Case For Christ Bible - Thursday, July 25, 2013
What Do We Know About Nebuchadnezzar?
Nebuchadnezzar II, one of the greatest and longest-reigning monarchs of Mesopotamia, ruled Babylon from 605 to 562 B.C. He is mentioned some 90 times in the Old Testament, more than any other foreign king. The Bible records his campaigns against Jerusalem in 605, 597 and 586 B.C., culminating in the captivity of Judah.
The first four chapters of Daniel detail events in Babylon during Nebuchadnezzar’s reign. Outside the Bible we have many contemporary records from Babylon, as well as later writings extolling Nebuchadnezzar’s accomplishments: hundreds of contracts, several inscriptions, detail from classical historians and the Babylonian Chronicle, which documents Nebuchadnezzar’s accomplishments from his first through his eleventh year. However, there are still large gaps in our knowledge about his reign.
Nebuchadnezzar distinguished himself while still crown prince by defeating the Egyptians at Carchemish (southern Turkey) in 605 B.C. (see Jeremiah 46:2). He boasted that he had conquered all of Syria-Palestine at approximately the same time, significantly reducing the Egyptian sphere of influence. After returning briefly to Babylon to claim the throne upon receiving news of his father’s death, Nebuchadnezzar resumed the consolidation of his control over Syria-Palestine. Jehoiakim of Judah served as his vassal for the next three years (see 2 Kings 24:1), and Ashkelon, which would not submit to the Babylonian king, was attacked and left in ruins (see Jeremiah 47:5–7). Over the next few years Nebuchadnezzar also invaded Arabia, forcing its people to pay him yearly tribute.
In 601 B.C. Nebuchadnezzar once again routed the Egyptian forces. Pharaoh Neco II, however, imposed such heavy casualties on the Babylonian army that Jehoiakim took the opportunity to revolt against the weakened empire. Babylon and her allies retaliated against rebellious Judah during the following year (see 2 Kings 24:1–2). Then in 597 B.C. Jerusalem was conquered; the temple was looted; Jehoiakim’s son and successor, Jehoiachin, was deported to Babylon, along with thousands of other captives; and Zedekiah was appointed king (see 2 Kings 24:10–17). These events are mentioned in Nebuchadnezzar’s own records.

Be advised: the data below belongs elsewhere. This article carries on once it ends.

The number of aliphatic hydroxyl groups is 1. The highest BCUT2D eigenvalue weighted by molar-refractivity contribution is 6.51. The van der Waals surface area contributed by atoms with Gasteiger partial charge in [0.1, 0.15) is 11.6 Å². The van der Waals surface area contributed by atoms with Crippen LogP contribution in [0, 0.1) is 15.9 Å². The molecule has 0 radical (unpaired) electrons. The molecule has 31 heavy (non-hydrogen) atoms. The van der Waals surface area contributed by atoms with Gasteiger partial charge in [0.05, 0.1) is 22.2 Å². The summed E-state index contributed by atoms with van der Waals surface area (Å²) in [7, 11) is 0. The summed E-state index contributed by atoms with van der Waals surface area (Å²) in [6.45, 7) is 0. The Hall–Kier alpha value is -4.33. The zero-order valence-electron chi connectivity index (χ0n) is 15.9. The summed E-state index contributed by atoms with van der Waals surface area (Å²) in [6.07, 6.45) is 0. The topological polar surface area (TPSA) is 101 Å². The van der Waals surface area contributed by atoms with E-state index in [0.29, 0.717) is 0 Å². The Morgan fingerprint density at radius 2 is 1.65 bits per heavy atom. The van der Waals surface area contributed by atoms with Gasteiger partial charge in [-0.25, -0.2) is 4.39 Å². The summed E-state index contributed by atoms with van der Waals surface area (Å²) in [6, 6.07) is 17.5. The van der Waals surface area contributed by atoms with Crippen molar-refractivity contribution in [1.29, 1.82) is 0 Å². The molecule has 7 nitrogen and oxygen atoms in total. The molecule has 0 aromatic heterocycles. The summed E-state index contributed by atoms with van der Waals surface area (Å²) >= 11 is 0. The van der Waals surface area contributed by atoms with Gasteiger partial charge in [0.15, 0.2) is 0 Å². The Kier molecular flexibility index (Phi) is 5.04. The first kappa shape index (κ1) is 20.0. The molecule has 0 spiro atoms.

When Zedekiah himself rebelled in 589 B.C. the Babylonian army devastated the land of Judah. Jerusalem was ransacked and the temple destroyed in 586 B.C. (see 2 Kings 25:1–17). Another massive deportation was carried out at this time, with yet another in 581 (see Jeremiah 52:28–30). Outside of the Bible we lack records for years 11–43 of Nebuchadnezzar’s reign, but later historians describe a siege of Tyre that lasted for 13 years, as well as another campaign against Egypt.
Apart from his military campaigns, during the course of which he consolidated control of virtually the entire ancient Near East, Nebuchadnezzar set about to transform Babylon into the greatest city in the world. Desiring to leave a lasting legacy, he erected his structures with kiln-fired bricks, as opposed to the sun-dried bricks normally used. The “blazing furnace” of Daniel 3 was undoubtedly one of the many brick kilns in Babylon that were needed for Nebuchadnezzar’s aggressive building program. Many of the bricks were stamped with the king’s name and titles. He constructed fortification walls, gates, palaces, temples, roads, bridges and a ziggurat (temple-tower) and is said to have designed the famous “hanging gardens” for his wife, Amytis, daughter of the Median king Astyages, to remind her of her mountainous homeland.
Through his military might and building enterprises, Nebuchadnezzar established Babylon as the most powerful empire of its day. Nebuchadnezzar died in 562 B.C. and was succeeded by his son Awel-Marduk (Evil-Merodach in the Hebrew), who released Jehoiachin from prison and provided him with a regular allowance (see 2 Kings 25:27–30).
Adapted from the Archaeological Study Bible
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